Other Free Encyclopedias » Medicine Encyclopedia » Aging Healthy - Part 3 » Longevity: Selection - Design Problems, Selection Design For Postponed Aging, Selection On Drosophila Aging, Use Of Populations With Selectively Increased Longevity

Longevity: Selection - Design Problems

age developmental genetic alleles breeding population experimental

It is one thing to select on coat color in mammals or bristle number in insects, but another to select on a functional character that depends on many distinct biochemical pathways. As dog breeding shows, it is possible to select stringently on relatively arbitrary features, like the color or oiliness of fur. But dog breeding also shows that selection programs that use a small number of breeders run into problems of inbreeding depression: infertility, structural defects, blindness, deafness, and so on. This is not a special problem to the breeding of dogs or even mammals. Breeding insects for increased fecundity using small selected groups usually runs into problems of inbreeding depression, such as inviability, reduced male fertility, and reduced longevity.

A further problem arises when selection breeds for reductions in functional characters. Sexual outbreeding populations carry numerous recessive deleterious alleles at very low frequencies. When there is no deliberate breeding, natural selection keeps these alleles rare, and they play little role in the physiology or development of most organisms in the population. Human populations are good examples of this. There are many human genetic diseases caused by recessive deleterious alleles: cystic fibrosis, Tay-Sach's disease, and so on. But most people do not develop ailments due to such genes. They die instead of commonplace diseases, both contagious and degenerative, that do not depend on such genes. But populations that undergo selection for reductions in functional characters will show rises in the frequencies of alleles that are generally deleterious, alleles that do not play an important role in shaping these characters for most individuals in the population.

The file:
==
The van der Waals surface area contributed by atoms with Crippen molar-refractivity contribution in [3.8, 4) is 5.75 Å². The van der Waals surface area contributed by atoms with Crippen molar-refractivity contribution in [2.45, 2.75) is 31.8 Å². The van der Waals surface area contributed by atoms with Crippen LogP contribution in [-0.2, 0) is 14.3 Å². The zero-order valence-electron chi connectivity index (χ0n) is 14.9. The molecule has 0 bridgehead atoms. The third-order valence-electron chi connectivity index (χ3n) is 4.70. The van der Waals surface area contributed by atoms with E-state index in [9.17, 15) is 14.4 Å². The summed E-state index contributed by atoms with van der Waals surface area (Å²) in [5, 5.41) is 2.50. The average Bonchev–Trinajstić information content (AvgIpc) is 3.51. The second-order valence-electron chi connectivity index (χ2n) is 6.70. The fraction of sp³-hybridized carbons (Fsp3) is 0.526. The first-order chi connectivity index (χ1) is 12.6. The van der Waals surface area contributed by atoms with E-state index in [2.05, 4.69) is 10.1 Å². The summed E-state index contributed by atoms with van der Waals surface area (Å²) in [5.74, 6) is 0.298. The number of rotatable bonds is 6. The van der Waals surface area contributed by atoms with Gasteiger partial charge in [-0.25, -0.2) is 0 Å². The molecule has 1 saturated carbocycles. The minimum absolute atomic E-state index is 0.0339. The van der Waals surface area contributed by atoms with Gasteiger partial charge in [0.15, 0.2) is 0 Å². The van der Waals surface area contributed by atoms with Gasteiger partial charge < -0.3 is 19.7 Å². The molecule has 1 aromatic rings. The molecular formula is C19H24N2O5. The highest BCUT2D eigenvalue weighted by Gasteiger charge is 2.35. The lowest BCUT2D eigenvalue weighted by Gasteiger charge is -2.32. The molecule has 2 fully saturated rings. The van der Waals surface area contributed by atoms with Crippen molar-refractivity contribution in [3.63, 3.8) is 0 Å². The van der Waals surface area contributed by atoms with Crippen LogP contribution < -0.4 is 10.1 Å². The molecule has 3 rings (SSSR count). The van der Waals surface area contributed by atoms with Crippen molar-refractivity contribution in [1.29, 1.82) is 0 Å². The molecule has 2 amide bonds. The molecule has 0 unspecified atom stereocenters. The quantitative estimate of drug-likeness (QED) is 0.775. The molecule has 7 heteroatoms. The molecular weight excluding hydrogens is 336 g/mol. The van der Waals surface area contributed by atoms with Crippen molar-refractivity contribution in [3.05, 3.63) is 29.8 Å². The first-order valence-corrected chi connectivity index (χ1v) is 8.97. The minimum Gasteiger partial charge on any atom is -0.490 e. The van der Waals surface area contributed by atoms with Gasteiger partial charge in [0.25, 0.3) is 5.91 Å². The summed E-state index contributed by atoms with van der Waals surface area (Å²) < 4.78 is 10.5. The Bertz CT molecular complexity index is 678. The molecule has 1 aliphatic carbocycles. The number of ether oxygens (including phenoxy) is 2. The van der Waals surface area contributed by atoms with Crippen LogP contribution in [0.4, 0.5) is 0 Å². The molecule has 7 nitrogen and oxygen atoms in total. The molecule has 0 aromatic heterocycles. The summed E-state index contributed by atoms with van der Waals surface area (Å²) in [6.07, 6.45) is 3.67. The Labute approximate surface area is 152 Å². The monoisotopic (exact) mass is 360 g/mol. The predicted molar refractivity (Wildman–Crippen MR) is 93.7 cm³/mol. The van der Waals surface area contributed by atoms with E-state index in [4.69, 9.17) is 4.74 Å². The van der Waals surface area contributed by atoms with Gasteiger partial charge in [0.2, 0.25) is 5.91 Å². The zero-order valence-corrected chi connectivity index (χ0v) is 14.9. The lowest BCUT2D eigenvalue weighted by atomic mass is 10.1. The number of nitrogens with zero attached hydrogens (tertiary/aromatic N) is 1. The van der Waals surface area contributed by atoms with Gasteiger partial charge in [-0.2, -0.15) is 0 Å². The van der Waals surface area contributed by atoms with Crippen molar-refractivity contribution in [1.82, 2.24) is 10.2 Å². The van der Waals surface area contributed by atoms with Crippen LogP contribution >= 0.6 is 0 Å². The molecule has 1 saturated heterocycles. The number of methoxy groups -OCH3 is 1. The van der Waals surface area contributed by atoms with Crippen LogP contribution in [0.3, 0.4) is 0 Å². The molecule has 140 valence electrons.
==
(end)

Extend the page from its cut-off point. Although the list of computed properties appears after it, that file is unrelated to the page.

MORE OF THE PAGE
For this reason, it is unlikely that selection for reduced longevity or selection using small population sizes will reveal the genetics of longevity in the vast majority of individuals within a population. Thus, for example, the 1920s studies of longevity by Raymond Pearl using Drosophila mutants are of no value for uncovering the genetics of longevity in fruit flies that have not been inbred or mutated. Longevity is not a well-defined character like eye color, which can be analyzed using mutations of large effect or selective screening for pathological extremes. Longevity is not unique in this respect. The same problem applies to such characters as fecundity and developmental speed.

This makes the appropriate experimental design for selection on longevity some type of mass selection for increased longevity. Unfortunately, this experimental design will usually be very difficult to sustain, because it takes a long time to collect longevity data and it has to be done every generation in a selection experiment. Furthermore, if longevity is defined as the age at death, selection requires the collection of progeny from the selected group before that group has actually died. Many of these problems can be overcome by the use of laborious experimental designs, but these are rarely used in selection studies.

Fortunately, there are experimental designs for selection on longevity that evade many of these problems, yet produce healthy animals with greater mean and maximum longevities. We turn to these designs now.

Longevity: Selection - Selection Design For Postponed Aging [next]

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